Law Society acknowledges ‘diversity of opinion’ on same-sex marriage
The council of the Law Society of NSW has said it respects the diverse views of its members on same-sex marriage, and reiterated its support for a respectful debate.
The Law Society issued a statement yesterday acknowledging the “diversity of opinion” within the legal profession and the council itself on the topic of same-sex marriage.
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The council resolved at a meeting on 14 September to reinforce Law Society president Pauline Wright’s public statements that the society respects the right of individual members to their own views on the matter.
Ms Wright attracted criticism recently when she participated in a joint statement with the NSW Bar Association and Australian Medical Association (NSW) in support of same-sex marriage.
In the latest statement, the Law Society Council urged a respectful debate and encouraged members to vote according to their conscience.
“While the council of the Law Society has expressed its support for the introduction of laws to enable same-sex marriage, it also supports a courteous, considerate and fair debate on this important issue,” Ms Wright said.
“We are committed to ensuring all Australians have the right to equality and non-discrimination.
“People should not be treated differently under the law solely because of their sexual orientation or gender identity.”
Survey forms have already arrived in mailboxes in many Australian suburbs. The final deadline to return the forms is 7 November, although people are strongly encouraged to return them as soon as possible. The result will be delivered on 15 November.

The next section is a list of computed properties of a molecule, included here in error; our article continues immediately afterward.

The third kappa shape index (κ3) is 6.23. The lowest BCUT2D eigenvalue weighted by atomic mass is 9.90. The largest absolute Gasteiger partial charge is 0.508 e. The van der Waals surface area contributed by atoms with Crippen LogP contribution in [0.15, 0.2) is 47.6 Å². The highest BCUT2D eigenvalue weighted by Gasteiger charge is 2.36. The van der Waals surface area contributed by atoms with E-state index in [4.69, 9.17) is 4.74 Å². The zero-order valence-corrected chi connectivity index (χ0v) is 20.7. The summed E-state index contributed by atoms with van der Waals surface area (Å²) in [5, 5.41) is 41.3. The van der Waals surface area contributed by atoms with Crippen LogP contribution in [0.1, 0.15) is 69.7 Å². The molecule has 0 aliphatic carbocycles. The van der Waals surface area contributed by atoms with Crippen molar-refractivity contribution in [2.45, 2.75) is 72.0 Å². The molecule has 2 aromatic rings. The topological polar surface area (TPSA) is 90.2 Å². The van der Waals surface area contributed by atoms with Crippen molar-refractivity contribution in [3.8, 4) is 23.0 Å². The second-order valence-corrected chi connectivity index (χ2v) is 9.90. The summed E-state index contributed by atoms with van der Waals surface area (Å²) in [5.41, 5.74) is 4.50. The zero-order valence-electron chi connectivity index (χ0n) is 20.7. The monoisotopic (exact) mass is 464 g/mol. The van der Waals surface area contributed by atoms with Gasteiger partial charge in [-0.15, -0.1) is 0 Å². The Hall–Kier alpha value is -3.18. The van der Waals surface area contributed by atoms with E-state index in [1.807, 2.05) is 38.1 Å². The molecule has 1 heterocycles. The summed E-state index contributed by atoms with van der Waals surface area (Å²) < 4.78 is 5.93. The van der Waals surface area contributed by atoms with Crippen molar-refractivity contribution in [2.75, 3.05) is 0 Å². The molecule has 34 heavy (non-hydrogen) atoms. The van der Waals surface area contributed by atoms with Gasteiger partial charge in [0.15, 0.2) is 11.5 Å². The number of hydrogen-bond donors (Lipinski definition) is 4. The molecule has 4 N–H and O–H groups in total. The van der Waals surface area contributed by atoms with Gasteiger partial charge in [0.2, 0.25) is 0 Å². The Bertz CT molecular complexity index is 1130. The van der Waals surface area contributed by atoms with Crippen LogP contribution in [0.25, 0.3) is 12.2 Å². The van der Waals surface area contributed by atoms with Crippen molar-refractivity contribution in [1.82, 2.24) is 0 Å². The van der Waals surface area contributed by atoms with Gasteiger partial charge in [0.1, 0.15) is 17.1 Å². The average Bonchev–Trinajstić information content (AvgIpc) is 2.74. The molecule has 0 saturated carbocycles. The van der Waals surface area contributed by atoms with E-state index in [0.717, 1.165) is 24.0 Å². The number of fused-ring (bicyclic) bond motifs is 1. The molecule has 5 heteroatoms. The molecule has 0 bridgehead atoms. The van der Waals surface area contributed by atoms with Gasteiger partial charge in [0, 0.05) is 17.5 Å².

Former High Court judge Michael Kirby AC CMG has been an outspoken critic of the postal vote and the previously proposed plebiscite.
Now 78 years old, the eminent former judge has lived through a significant shift in prevailing attitudes towards homosexuality.
His younger brother, former NSW Supreme Court judge David Kirby, said Michael Kirby’s political ambitions were stymied by the public intolerance of his sexual orientation.
“At the end of his 20s, Michael determined that the price for his ambition was too high. He faced a life in which he would never know the intimate touch of someone he loved. He abandoned any thought of politics,” David Kirby wrote in an opinion piece published in The Age on Tuesday.
Soon after abandoning his political ambitions, Michael Kirby met Johan van Vloten, now his partner of nearly 50 years.
“Michael and Johan are undecided as to whether they would marry, if the legislation were changed as a result of the postal vote,” David Kirby wrote.
“They joke that, ‘after 48 years, it is a bit late for the confetti’. However, they believe that, like other citizens, they should have the right to marry, if that be their wish.
“What rational objection could there be to such a marriage? What business is it of others? How would it in any way jeopardise the union that may exist between others?
“Although the postal survey is deeply flawed, it is important to respond by voting ‘yes’.”